KFAI's Andy Driscoll posted on his Facebook page Jan. 22 a fake photo that showed what appeared to be three drones flying over the packed Mall in Washington D.C. during the recent presidential inauguration. The phony photo accompanied the Onion's Jan. 21 satirical post, "Obama Begins Inauguration Festivities With Ceremonial Drone Flyover." Driscoll, who hosts the program Truth to Tell on the Minnesota radio station, shared the photo from Facebook user "George W. Obama."
Driscoll commented a couple of times on the Photoshopped photo, including that he's "never seen three in a cluster formation like that." After commenters questioned the photo and one provided a link to the Onion story and image, Driscoll wrote:
"There's a reason the Onion can make satire out of this photo, which was obviously doctored to give us a laugh (ceremonial drone flyover, indeed! HA!), is that satire is a stretch of the truth. Drone use for domestic surveillance and targeting killing abroad is a very real - and frightening - deployment of US firepower. So - the photo is satire - but why wouldn't a surveillance drone have flown over the crowd of a half-million attendees at the inaugural? A very effective use of the technology, perhaps. So. Have a laugh about formation flyovers of drones, but keep in mind that truth is the basis for all satire."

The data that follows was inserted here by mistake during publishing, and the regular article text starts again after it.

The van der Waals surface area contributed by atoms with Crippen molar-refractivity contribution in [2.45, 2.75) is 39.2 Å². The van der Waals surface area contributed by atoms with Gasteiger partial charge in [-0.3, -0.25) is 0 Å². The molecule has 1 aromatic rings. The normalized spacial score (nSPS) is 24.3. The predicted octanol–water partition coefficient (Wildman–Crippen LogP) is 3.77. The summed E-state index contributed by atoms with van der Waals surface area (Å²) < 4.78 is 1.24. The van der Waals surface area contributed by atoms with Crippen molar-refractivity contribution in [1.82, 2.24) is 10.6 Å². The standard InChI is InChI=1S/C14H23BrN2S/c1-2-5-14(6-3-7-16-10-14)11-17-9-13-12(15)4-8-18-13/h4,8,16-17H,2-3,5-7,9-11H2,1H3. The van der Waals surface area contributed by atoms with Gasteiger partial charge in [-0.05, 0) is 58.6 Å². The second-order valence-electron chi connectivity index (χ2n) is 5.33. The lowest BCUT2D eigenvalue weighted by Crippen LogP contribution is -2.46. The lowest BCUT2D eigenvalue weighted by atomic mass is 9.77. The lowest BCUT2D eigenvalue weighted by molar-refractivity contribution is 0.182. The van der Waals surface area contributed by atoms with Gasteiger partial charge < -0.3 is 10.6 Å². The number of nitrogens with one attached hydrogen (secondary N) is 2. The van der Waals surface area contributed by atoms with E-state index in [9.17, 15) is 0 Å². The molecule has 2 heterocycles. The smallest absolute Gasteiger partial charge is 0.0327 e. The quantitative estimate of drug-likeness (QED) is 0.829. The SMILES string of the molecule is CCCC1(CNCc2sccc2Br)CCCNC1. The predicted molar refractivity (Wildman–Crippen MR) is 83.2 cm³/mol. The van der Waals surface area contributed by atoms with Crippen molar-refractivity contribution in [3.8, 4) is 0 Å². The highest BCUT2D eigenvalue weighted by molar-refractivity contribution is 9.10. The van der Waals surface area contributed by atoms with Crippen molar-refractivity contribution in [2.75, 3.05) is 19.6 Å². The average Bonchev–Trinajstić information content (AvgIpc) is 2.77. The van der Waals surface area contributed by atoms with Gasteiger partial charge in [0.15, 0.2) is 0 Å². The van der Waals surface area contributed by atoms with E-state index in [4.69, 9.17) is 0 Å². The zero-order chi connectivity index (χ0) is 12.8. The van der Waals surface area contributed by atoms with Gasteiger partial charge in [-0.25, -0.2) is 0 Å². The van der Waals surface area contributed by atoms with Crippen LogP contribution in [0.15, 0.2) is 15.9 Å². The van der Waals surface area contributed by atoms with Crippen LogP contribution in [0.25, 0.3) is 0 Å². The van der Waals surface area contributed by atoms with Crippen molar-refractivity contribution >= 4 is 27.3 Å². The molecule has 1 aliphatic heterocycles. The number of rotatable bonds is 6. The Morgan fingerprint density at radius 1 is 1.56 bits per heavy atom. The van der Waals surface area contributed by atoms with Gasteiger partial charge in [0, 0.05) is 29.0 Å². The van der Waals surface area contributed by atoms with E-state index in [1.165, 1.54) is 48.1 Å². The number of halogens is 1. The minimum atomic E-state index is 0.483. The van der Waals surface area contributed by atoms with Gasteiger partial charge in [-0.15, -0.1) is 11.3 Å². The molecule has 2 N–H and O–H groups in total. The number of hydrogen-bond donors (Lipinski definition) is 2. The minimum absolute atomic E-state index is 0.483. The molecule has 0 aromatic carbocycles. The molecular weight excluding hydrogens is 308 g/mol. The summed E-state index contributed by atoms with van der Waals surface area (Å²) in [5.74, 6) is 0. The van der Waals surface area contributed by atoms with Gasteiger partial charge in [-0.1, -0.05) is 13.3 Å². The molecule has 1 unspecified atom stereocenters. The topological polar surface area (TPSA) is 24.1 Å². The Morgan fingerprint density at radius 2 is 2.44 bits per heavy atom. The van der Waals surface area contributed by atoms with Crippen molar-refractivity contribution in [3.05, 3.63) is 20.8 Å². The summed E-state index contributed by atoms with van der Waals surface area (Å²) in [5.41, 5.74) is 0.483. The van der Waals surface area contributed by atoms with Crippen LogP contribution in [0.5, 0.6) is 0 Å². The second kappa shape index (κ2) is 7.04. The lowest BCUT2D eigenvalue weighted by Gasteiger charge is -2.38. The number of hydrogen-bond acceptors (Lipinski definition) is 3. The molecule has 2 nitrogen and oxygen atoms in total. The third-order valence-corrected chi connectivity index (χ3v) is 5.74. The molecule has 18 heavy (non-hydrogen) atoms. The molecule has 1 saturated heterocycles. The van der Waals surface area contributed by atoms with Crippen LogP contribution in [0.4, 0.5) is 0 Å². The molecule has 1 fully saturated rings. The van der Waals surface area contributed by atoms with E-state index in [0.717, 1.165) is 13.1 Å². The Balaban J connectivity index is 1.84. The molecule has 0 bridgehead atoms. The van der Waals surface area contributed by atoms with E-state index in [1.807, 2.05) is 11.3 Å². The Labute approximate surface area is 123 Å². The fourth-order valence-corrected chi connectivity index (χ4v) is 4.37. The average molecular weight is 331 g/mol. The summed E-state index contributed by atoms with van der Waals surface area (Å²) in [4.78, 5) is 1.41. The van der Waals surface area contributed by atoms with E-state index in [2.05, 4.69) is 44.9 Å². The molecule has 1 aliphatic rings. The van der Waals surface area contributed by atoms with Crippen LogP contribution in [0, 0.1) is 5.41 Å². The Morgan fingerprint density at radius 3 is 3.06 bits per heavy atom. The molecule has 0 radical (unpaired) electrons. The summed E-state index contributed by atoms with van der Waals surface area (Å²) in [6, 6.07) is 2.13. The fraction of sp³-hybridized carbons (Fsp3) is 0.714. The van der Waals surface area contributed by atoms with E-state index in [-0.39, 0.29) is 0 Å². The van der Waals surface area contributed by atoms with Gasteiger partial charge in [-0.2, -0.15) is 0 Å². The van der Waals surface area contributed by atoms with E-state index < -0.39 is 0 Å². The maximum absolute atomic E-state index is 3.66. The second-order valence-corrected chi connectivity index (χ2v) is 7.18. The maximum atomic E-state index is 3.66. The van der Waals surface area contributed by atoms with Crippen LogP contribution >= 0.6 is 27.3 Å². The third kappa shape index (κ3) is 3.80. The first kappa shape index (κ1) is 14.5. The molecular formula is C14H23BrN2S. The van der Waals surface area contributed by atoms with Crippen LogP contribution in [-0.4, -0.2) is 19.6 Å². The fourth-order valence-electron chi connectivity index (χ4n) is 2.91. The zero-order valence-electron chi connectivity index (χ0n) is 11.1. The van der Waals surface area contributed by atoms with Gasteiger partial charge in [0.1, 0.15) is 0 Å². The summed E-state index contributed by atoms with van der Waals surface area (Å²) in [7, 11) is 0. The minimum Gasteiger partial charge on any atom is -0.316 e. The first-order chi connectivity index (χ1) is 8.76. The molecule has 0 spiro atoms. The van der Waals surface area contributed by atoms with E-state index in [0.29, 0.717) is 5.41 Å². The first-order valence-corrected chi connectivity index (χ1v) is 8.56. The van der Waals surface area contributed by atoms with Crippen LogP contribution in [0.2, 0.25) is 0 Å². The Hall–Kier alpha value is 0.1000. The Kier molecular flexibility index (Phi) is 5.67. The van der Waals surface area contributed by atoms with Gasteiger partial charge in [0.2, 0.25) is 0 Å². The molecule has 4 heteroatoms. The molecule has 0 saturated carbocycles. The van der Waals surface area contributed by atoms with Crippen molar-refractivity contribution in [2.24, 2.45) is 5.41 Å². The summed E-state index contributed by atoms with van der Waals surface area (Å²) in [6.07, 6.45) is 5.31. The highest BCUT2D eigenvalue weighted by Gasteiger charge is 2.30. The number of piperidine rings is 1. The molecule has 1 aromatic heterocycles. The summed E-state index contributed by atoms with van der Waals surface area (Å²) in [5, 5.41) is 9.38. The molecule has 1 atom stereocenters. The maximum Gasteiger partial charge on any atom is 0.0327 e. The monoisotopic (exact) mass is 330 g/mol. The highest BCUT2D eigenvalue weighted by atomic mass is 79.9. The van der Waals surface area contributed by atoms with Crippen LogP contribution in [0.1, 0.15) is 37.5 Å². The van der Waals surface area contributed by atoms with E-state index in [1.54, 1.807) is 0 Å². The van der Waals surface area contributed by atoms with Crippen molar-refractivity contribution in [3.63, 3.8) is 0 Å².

Later, Driscoll thanked the user who provided the "photo's true source" and added that "The burden of proof for factual and researched content falls to everyone - and this dialogue is a perfect example of how important knowing the facts should be - in all quarters." He continued to post in response to people who called him out for being tricked, writing that he admitted "within five minutes of the original post" the photo wasn't real and that "this photo (absent the Onion source credit) seemed plausible at the time." Further, Driscoll questioned why news outlet CityPages wrote about it, commenting in part:
"Despite the immediate acknowledgement of our error, CityPages, to its everlasting credit, decided this idiocy was worth a major blog post. You cannot believe what this has led to. I certainly can't. Hail to the Internet for its ability to turn the damnedest pieces into a virus. Yike."
He continued on Jan. 25, writing in part:
"Never have I received such widespread publicity for the work TruthToTell does. It is a testament to the vacuous lives some people lead that they believe the last thing they've seen or read. To Chance Neel: The original photo was not accompanied by its source until, thank god, journalist Art Hughes posted the correction that, at first, we all laughed about, but know it is eminently possible for those drones to have flown over the inaugural masses. Thank you all for your contributions. It's been a terrific study in human behavior."
Hat Tip: MSN